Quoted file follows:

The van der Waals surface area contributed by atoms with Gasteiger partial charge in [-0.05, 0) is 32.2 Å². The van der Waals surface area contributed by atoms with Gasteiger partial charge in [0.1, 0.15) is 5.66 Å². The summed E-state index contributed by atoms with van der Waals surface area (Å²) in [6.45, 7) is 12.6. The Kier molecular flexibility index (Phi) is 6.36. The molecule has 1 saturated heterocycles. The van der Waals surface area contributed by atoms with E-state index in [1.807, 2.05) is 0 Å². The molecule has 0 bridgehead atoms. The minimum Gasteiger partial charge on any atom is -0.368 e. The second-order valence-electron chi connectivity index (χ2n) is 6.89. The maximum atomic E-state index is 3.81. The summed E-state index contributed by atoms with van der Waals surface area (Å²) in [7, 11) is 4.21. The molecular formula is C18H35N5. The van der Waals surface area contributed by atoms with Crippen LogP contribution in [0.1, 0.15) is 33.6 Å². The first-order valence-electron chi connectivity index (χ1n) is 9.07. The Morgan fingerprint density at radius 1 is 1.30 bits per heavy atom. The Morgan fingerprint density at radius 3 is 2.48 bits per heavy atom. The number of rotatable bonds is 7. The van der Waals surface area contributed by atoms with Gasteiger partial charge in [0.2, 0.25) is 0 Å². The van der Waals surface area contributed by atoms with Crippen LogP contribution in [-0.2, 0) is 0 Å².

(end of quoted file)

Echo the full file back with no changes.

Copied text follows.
The van der Waals surface area contributed by atoms with Gasteiger partial charge in [-0.05, 0) is 32.2 Å². The van der Waals surface area contributed by atoms with Gasteiger partial charge in [0.1, 0.15) is 5.66 Å². The summed E-state index contributed by atoms with van der Waals surface area (Å²) in [6.45, 7) is 12.6. The Kier molecular flexibility index (Phi) is 6.36. The molecule has 1 saturated heterocycles. The van der Waals surface area contributed by atoms with E-state index in [1.807, 2.05) is 0 Å². The molecule has 0 bridgehead atoms. The minimum Gasteiger partial charge on any atom is -0.368 e. The second-order valence-electron chi connectivity index (χ2n) is 6.89. The maximum atomic E-state index is 3.81. The summed E-state index contributed by atoms with van der Waals surface area (Å²) in [7, 11) is 4.21. The molecular formula is C18H35N5. The van der Waals surface area contributed by atoms with Crippen LogP contribution in [0.1, 0.15) is 33.6 Å². The first-order valence-electron chi connectivity index (χ1n) is 9.07. The Morgan fingerprint density at radius 1 is 1.30 bits per heavy atom. The Morgan fingerprint density at radius 3 is 2.48 bits per heavy atom. The number of rotatable bonds is 7. The van der Waals surface area contributed by atoms with Gasteiger partial charge in [0.2, 0.25) is 0 Å². The van der Waals surface area contributed by atoms with Crippen LogP contribution in [-0.2, 0) is 0 Å².